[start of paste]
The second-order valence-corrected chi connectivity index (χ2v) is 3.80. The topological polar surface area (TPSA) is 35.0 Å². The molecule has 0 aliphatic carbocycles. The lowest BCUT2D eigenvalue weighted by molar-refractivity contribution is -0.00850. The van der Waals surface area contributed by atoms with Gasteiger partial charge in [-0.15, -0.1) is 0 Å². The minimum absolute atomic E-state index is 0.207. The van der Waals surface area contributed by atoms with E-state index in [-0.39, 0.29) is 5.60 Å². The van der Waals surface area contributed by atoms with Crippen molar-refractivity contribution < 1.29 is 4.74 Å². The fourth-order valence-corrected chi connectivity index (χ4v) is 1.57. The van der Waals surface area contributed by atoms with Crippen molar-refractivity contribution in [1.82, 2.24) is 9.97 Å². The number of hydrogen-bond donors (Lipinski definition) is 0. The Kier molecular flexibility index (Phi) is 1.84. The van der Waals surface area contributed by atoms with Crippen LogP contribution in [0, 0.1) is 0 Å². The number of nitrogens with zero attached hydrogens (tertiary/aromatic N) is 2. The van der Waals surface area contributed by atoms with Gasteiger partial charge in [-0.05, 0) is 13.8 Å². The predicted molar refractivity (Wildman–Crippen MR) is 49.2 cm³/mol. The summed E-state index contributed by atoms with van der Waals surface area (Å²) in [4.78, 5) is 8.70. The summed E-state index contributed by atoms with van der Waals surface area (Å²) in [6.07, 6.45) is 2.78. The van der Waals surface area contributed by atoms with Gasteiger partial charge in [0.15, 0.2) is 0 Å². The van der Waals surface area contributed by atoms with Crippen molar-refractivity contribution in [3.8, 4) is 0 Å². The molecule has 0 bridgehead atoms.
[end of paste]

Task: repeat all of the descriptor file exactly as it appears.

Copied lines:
The second-order valence-corrected chi connectivity index (χ2v) is 3.80. The topological polar surface area (TPSA) is 35.0 Å². The molecule has 0 aliphatic carbocycles. The lowest BCUT2D eigenvalue weighted by molar-refractivity contribution is -0.00850. The van der Waals surface area contributed by atoms with Gasteiger partial charge in [-0.15, -0.1) is 0 Å². The minimum absolute atomic E-state index is 0.207. The van der Waals surface area contributed by atoms with E-state index in [-0.39, 0.29) is 5.60 Å². The van der Waals surface area contributed by atoms with Crippen molar-refractivity contribution < 1.29 is 4.74 Å². The fourth-order valence-corrected chi connectivity index (χ4v) is 1.57. The van der Waals surface area contributed by atoms with Crippen molar-refractivity contribution in [1.82, 2.24) is 9.97 Å². The number of hydrogen-bond donors (Lipinski definition) is 0. The Kier molecular flexibility index (Phi) is 1.84. The van der Waals surface area contributed by atoms with Crippen LogP contribution in [0, 0.1) is 0 Å². The number of nitrogens with zero attached hydrogens (tertiary/aromatic N) is 2. The van der Waals surface area contributed by atoms with Gasteiger partial charge in [-0.05, 0) is 13.8 Å². The predicted molar refractivity (Wildman–Crippen MR) is 49.2 cm³/mol. The summed E-state index contributed by atoms with van der Waals surface area (Å²) in [4.78, 5) is 8.70. The summed E-state index contributed by atoms with van der Waals surface area (Å²) in [6.07, 6.45) is 2.78. The van der Waals surface area contributed by atoms with Gasteiger partial charge in [0.15, 0.2) is 0 Å². The van der Waals surface area contributed by atoms with Crippen molar-refractivity contribution in [3.8, 4) is 0 Å². The molecule has 0 bridgehead atoms.